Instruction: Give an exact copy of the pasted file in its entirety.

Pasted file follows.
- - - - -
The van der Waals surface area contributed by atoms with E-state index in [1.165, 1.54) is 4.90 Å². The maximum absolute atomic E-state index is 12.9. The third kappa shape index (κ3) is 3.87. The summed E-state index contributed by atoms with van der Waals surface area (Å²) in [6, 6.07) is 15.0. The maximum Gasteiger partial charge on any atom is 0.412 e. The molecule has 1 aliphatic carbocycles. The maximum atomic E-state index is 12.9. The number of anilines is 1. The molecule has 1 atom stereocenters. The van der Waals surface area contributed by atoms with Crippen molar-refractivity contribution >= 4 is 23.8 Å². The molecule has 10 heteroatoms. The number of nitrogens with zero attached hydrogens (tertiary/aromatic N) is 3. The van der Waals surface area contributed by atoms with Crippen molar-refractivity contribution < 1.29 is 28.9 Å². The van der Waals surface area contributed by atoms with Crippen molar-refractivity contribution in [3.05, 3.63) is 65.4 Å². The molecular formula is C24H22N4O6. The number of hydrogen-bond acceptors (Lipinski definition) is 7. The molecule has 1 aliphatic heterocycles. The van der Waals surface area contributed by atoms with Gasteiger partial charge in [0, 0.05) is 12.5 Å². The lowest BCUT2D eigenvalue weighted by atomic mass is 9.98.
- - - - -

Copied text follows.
The van der Waals surface area contributed by atoms with E-state index in [1.165, 1.54) is 4.90 Å². The maximum absolute atomic E-state index is 12.9. The third kappa shape index (κ3) is 3.87. The summed E-state index contributed by atoms with van der Waals surface area (Å²) in [6, 6.07) is 15.0. The maximum Gasteiger partial charge on any atom is 0.412 e. The molecule has 1 aliphatic carbocycles. The maximum atomic E-state index is 12.9. The number of anilines is 1. The molecule has 1 atom stereocenters. The van der Waals surface area contributed by atoms with Crippen molar-refractivity contribution >= 4 is 23.8 Å². The molecule has 10 heteroatoms. The number of nitrogens with zero attached hydrogens (tertiary/aromatic N) is 3. The van der Waals surface area contributed by atoms with Crippen molar-refractivity contribution < 1.29 is 28.9 Å². The van der Waals surface area contributed by atoms with Crippen molar-refractivity contribution in [3.05, 3.63) is 65.4 Å². The molecular formula is C24H22N4O6. The number of hydrogen-bond acceptors (Lipinski definition) is 7. The molecule has 1 aliphatic heterocycles. The van der Waals surface area contributed by atoms with Gasteiger partial charge in [0, 0.05) is 12.5 Å². The lowest BCUT2D eigenvalue weighted by atomic mass is 9.98.